DANSVILLE — The popular History channel television show "American Pickers" is interested in the Dansville area, and readers of the Genesee Country Express are being asked to contact producers for the perfect spot for the show to film and have a "pick."


Producers of the show told the GCE they plan on being in the area in September to film. 


"Based on the responses, we will figure out a route," said Mary Weaver of American Pickers. "We let people contact us, if there is an area, we will stop for a pick."


The stars of the show, Mike Wolfe and Frank Fritz and their crew, filmed in Wellsville in May 2015. Leading up to the show, several locations in Steuben and Allegany counties were considered. They show wound up doing a lengthy episode from the stop on Main Street. 

 "If they were looked over the last time we were in the area, contact us because we will be in the state," said Weaver. "The hosts are looking for people in your area with unique antique collections and interesting stories behind them.”


She said the show was trying to get the word out as soon as possible, so the sooner people with large collections reach out to it, the better.


“Please make sure people who have one of a kind items to sell reach out to us on our phone number 1-855-OLD-RUST (653-7878), or our email, which is AmericanPickers@cineflix.com,” she said. “Mike (Wolfe) and Frank (Fritz) only pick private collections so no stores, malls, flea markets, museums, auctions, businesses or anything open to the public.”


Paul Constantine Sr., the vice president of the Dansville Historical Society, said he hopes the show can film in Dansville and show what a beautiful area it is.


He said Dansville is incredibly unique because of the amount of historical businesses and people, but he warned finding hidden treasurers is not easy.


"Think of Rapid Grow, the publishing company, Blum Shoe Company — and we have samples of his shoes at the historical society — and it's top-quality stuff," said Constantine. "Obviously Foster Wheeler, all the different nursery's we had, the list goes on and on. When you put together this locality and all the things that happened, remember, we are off the beaten path. It took years for the canal and railroad to get here yet there was an amazing amount of jobs and industrialization."


Constantine also talked about Bernarr Mcfadden, as a statue is in Dansville and one on his daughters, Bernyce, is going up. McFadden's ideas for healthy eating and exercise he wrote about in his publications 100 years ago are not being used.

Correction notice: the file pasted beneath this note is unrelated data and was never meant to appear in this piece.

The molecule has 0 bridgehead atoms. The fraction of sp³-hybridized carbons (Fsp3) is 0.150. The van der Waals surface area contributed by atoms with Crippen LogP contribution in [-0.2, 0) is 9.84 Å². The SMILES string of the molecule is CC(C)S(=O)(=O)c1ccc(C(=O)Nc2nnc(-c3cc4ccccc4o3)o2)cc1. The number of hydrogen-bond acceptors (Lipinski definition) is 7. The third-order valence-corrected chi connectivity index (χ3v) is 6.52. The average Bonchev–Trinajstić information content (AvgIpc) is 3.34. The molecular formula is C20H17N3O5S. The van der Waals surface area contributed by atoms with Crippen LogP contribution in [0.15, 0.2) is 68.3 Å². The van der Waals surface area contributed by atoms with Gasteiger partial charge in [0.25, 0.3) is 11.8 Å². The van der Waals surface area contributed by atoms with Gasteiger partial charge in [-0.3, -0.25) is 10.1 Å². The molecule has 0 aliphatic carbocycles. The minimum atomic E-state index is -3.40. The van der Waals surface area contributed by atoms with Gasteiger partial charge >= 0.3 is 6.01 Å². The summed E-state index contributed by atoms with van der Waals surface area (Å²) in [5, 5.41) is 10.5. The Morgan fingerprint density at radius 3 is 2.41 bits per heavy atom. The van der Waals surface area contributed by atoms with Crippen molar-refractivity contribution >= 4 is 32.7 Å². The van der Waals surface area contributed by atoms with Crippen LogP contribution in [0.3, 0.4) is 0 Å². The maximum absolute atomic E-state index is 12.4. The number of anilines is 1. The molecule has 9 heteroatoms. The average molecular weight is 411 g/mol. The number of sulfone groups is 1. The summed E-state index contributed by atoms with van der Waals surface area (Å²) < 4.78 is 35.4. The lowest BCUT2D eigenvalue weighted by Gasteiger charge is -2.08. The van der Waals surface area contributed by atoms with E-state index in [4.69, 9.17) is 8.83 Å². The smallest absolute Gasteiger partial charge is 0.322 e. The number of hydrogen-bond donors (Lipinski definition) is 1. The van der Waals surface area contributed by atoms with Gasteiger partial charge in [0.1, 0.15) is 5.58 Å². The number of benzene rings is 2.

"We have everything from Butcher's Block Market to Mader's Market, and all sorts of tools. A lot of the tools at our historical society I one-time used," said Constantine.


As for the museum, he said, "We are focused on Dansville history, some of our pieces are very good, some are average some are below average. But they are all important. I've been to barn sales, you don't see much. This area has been visited enough so to speak. I used to go to garage sales and go get incredible buys."


The American Pickers could learn a lesson or two from Constantine.


One year in Hornell he bought a print for $2 and sold it for $2,500. He bought a pile of old prints for 75 cents and one was a Finger Lakes impressionist and sold for $1,675. He bought an antique lamp for $10 that wld for $2,200 and at a garage sale in Dansville, a grab bag box for $20 turned out to be $265 worth of sterling silver.


"Some of it is paying attention," said Constantine. "Last week, there was an auction in Naples, six different antique Oliver tractors and an Oliver bulldozer and mint advertising signs. It was an excellent collection. Those are the signs people pay a lot of money for, they are in mint conditions."


If you are a fan of history and want to learn more about the local area, the Dansville Historical Society is open from 10 a.m. to 2 p.m. the first and third Saturday of the month.


If you have a group who wants to tour, we will be there and arrange it," he said. "We are proud of our collection and history. Dansville has an amazing history, much more than other towns our size."


Collette Cornish of the Hornell Erie Railroad Depot Museum said she is very fortunate to not only see Erie Lackawanna Railroad items, but other interesting items the show would want to pick in the Hornell area.


"I think it's a great area for the show to look at, based on as much as people covent their memorabilia and tell me what they have," said Cornish. "I always think 'that is unique and incredible.' There are so many Erie items and train items in this area. There is a sub-culture that is wicked. The Erie-Lackawana is defunct yet its amazing what people have. They even have locks!"


One person brought a rusted, old lock and key from the Erie Lackawanna Railroad they found in the back yard while digging.


The rail road was severely damaged by the Flood of 72 and Conrail took it over in 1976, but the museum at 111 Loder Street opened in 2005 and is open to the public on Wednesday and Thursday from 6 p.m. to 8 p.m. and on Friday from 4 p.m. to 8 p.m. as well as Saturday from 12:30 p.m. to 3 p.m.


Cornish has a few interesting items on display owned by area residents the show might find interesting. Former rail employees, from engineers to dispatchers donate their time at the museum and are always available to answer questions and share stories, something the television show is known for.


During the Wellsville show, Wolfe and Fritz visited the Mather Homestead that had belonged to the late Barbara Williams, where they bought some items, and looked at a 1937 Cord automobile, but didn’t buy it. Barbara Cobb, Williams’ niece, inherited Mather Homestead and hosted the show’s crew during the visit. After a long day of filming, Wolfe and Fritz visited with residents who had gathered to see them, posted for photos and autographed and had several meals at the local restaurants.